FSSA also places emphasis on recruiting and maintaining great people. Every manager and analyst advocates the team's overriding philosophy. At the same time, their individual personalities are allowed to shine, and they're encouraged to bring their own ideas to the table. Fund managers are also incentivised in a way that aligns their interests with long-term investors.

First Sentier Investments was acquired by Mitsubishi UFJ, a Japanese bank, in 2019. Takeovers can sometimes lead to disruption and corporate change, though positively FSSA remains an independent investment team. That said, we will continue to look out for potential further change.

ESG integration

FSSA, alongside the broader First Sentier Investors group, place responsible investing at the heart of what they do. They believe identifying the companies that are driving sustainable outcomes, and whose management have the highest governance standards, are key for long-term returns and keeping shareholder interests aligned.

Every investment team across FSSA has full autonomy to develop their own approach to ESG (environmental, social and governance) integration. Historically Japanese companies have lagged in certain areas of ESG, so Li places an emphasis on engaging with each company she meets or invests in to help improve things like information disclosure.

Each company should also cause little, if any, harm to the environment or the labour they employ. If Li and her team don't think a business meets these standards or is doing enough to address a particular problem, they won't invest.


The standard annual ongoing charge for this fund is 0.83%, which we think is reasonable for an actively managed Japan fund. The HL platform fee of up to 0.45% per year also applies.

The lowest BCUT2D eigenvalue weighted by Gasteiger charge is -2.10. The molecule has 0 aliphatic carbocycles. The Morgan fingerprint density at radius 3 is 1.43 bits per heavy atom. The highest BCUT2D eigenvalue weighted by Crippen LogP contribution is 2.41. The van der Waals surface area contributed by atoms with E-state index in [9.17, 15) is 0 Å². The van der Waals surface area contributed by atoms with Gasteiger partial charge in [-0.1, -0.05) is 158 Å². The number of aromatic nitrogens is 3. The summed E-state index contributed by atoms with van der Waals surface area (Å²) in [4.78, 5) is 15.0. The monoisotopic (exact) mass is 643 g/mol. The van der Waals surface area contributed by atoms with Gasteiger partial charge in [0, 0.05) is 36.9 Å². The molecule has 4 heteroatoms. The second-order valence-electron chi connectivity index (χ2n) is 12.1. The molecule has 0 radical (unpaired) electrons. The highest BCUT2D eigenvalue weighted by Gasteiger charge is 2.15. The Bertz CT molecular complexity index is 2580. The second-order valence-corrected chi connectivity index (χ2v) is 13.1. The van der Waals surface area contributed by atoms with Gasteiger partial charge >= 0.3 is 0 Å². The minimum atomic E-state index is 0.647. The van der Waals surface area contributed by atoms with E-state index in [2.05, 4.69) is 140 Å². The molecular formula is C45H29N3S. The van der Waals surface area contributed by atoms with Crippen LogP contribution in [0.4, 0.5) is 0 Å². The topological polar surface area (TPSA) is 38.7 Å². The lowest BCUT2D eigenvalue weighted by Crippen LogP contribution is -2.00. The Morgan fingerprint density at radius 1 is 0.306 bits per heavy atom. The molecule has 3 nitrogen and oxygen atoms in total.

Since the fund launched in October 2015, it’s returned 96.42%, while the average fund in the IA Japan sector rose 56.23%*. Li’s growth-focused investment style largely remained in favour over the period, which helped performance. Our analysis suggests the managers’ ability to select outstanding companies, regardless of their size or what sector they’re in, provided a further boost. Remember past performance isn't a guide to the future.

When we look at the past year though, the performance story isn’t as positive. Towards the end of 2021, we saw a sharp market rotation from growth investing to a style known as value investing. Companies and sectors that are typically more sensitive to the health of the economy, including financials, rallied. Areas like technology which have been in the spotlight over the last few years, and those that surged during the pandemic, are now struggling.

The fund invests more in these areas and has less exposure to the types of cyclical companies and sectors that are doing well currently. This has hampered performance and over the last 12 months the fund’s fallen 27.54% compared to the IA Japan sector’s fall of 11.79%. Though this is a very short timeframe when looking at performance and we think the fund can still perform well over the long term.

Some of the weaker performers over the year included online medical services provider M3, and Raskul a printing company. In contrast, medical equipment manufacturer Olympus Corporation and confectioner Kotobuki Spirits Company delivered some of the best returns.

Annual percentage growth
Jun 17 -
Jun 18
Jun 18 -
Jun 19
Jun 19 -
Jun 20
Jun 20 -
Jun 21
Jun 21 -
Jun 22
FSSA Japan Focus 28.23% -3.90% 33.38% 10.62% -27.54%
IA Japan TR 10.62% -3.54% 7.92% 13.20% -11.79%

Past performance is not a guide to the future. Source: *Lipper IM to 30/06/2022.

Find out more on FSSA Japan Focus, including charges

FSSA Japan Focus Key Investor Information

Important information - Please remember the value of investments, and any income from them, can fall as well as rise so you could get back less than you invest. This article is provided to help you make your own investment decisions, it is not advice. If you are unsure of the suitability of an investment for your circumstances please seek advice. No news or research item is a personal recommendation to deal.